|Are you getting rid of KIM-1 equipment or peripherals? Please don't throw it away! E-mail me and let's see if we can give it a new home! In particular, I am looking for a KIM-4 and a Visable board, but anything accepted. Let me know your desired arrangements, and it goes without saying that I will gladly cover any shipping, time and inconvenience.|
The KIM-1 was made to allow engineers to become familiar with the 6502, which was as released a completely different architecture. Previously, Chuck Peddle, MOS' primary engineer, had developed an earlier 6501 microprocessor that was fully pin- and bus-compatible with the well-known Motorola 6800. However, MOS was able to manufacture the 6501 at extremely high yields due to their repairable mask process; this meant the 6501 could hit the market at a rock-bottom price and undercut Motorola and Intel significantly. Naturally, Motorola was quite unhappy about the prospect of a cheap drop-in replacement for their CPUs and immediately sued, winning after a protracted court battle. To counter this, Peddle converted the 6501 into the "lawsuit-compatible" 6502, essentially by just rearranging the pinout and keeping 6800 bus compatibility intact, but this left MOS with a part that couldn't be simply swapped into existing designs without additional work. As an enticement to other engineers, MOS threw together a small evaluation board, slapped a 6502, I/O chips, a basic monitor program and 1K (one kilobyte) of RAM on it, and released that as the KIM-1 kit for just $245.
What Peddle didn't expect was that hobbyists, not engineers, would be the KIM's biggest audience. At one of the lowest prices for a computer kit (due to the 6502's extremely low price of just $25, versus $179 for a 6800 or an Intel 8080), a computer enthusiast could put together a complete, state-of-the-art home system with teletype and tape drive -- both directly supported by the KIM-1's ROM -- for less than $500. The immensely open architecture fostered a burgeoning community of software authors, hardware developers and expansion options; despite this, however, MOS Technology continued to suffer under the cost of the Motorola lawsuit and the collapse of the calculator industry and sold out to Commodore Business Machines in 1976. Commodore, wisely, continued to produce the KIM-1 for several more revisions due to its continued popularity until around 1979. Board versions through Revision G are known.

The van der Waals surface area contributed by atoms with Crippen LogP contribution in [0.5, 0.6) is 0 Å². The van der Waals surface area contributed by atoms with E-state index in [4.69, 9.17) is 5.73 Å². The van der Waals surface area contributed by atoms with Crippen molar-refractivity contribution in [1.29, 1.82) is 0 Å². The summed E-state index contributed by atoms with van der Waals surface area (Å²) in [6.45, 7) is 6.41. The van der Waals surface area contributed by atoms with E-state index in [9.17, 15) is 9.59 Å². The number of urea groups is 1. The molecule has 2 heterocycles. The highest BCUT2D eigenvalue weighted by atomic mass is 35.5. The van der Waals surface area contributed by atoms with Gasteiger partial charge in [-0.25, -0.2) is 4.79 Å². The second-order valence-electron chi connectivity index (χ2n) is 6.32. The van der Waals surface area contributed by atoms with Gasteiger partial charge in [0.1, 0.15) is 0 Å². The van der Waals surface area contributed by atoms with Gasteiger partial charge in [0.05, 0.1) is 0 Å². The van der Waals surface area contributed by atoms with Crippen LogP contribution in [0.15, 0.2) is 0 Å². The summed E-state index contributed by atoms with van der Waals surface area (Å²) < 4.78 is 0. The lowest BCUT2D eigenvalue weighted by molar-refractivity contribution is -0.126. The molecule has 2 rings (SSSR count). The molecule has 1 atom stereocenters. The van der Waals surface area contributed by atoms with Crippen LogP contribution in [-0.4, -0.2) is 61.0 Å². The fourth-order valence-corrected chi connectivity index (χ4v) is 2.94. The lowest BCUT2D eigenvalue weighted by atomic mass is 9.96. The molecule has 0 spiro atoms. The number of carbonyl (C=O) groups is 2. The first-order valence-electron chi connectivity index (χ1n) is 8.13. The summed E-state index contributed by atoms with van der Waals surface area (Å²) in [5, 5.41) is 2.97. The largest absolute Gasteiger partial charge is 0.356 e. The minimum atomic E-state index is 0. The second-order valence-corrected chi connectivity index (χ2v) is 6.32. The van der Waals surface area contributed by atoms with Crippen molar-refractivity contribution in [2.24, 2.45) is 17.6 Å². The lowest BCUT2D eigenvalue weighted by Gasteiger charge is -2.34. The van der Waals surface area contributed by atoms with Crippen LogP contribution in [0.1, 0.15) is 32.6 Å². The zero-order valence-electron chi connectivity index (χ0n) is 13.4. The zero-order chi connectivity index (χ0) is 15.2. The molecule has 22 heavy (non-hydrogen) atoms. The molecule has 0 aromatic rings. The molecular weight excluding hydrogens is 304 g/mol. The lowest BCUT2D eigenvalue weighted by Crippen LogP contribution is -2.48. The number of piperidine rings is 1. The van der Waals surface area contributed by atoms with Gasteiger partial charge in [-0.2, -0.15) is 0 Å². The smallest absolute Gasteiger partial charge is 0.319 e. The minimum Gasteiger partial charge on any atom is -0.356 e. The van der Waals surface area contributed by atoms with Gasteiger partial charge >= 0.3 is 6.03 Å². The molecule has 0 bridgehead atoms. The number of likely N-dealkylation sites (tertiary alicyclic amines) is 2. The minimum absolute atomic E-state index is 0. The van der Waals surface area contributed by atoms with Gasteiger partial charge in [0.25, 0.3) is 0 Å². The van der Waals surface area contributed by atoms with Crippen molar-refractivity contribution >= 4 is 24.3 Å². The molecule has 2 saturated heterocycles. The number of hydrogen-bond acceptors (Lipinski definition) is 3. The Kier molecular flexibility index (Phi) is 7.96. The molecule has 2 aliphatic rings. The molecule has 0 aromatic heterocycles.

The KIM-1 is closely related to other 6502-based single-board computers, including the Rockwell TIM (JOLT), the Rockwell AIM-65 and the Synertek SYM-1. These will only be discussed here in the context of comparison to the KIM-1.
When you turn on the power supply, the six LEDs light up with the current address (left 4) and its contents (right 2) -- if they don't light up, tap RS and they should appear. Press AD to enter a new address, DA to enter data in that address, and + to move from cell to cell. To set yourself up into a sane environment, turn the keypad switch (the Single Step Toggle) to OFF, and punch in this sequence: